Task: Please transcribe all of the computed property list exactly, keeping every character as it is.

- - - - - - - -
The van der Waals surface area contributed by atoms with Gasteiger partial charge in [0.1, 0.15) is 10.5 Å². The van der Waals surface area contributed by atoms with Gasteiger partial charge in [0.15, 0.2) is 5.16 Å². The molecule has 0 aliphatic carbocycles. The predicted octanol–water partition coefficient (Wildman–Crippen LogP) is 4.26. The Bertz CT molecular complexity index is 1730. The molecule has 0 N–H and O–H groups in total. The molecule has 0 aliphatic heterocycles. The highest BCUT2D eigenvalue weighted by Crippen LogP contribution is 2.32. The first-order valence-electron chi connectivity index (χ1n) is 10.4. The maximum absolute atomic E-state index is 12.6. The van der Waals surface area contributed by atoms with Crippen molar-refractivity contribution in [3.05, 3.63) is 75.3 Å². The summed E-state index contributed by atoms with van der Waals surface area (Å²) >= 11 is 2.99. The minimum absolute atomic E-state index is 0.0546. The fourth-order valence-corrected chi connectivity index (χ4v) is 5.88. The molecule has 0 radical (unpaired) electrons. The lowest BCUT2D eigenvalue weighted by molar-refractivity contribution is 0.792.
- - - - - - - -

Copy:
The van der Waals surface area contributed by atoms with Gasteiger partial charge in [0.1, 0.15) is 10.5 Å². The van der Waals surface area contributed by atoms with Gasteiger partial charge in [0.15, 0.2) is 5.16 Å². The molecule has 0 aliphatic carbocycles. The predicted octanol–water partition coefficient (Wildman–Crippen LogP) is 4.26. The Bertz CT molecular complexity index is 1730. The molecule has 0 N–H and O–H groups in total. The molecule has 0 aliphatic heterocycles. The highest BCUT2D eigenvalue weighted by Crippen LogP contribution is 2.32. The first-order valence-electron chi connectivity index (χ1n) is 10.4. The maximum absolute atomic E-state index is 12.6. The van der Waals surface area contributed by atoms with Crippen molar-refractivity contribution in [3.05, 3.63) is 75.3 Å². The summed E-state index contributed by atoms with van der Waals surface area (Å²) >= 11 is 2.99. The minimum absolute atomic E-state index is 0.0546. The fourth-order valence-corrected chi connectivity index (χ4v) is 5.88. The molecule has 0 radical (unpaired) electrons. The lowest BCUT2D eigenvalue weighted by molar-refractivity contribution is 0.792.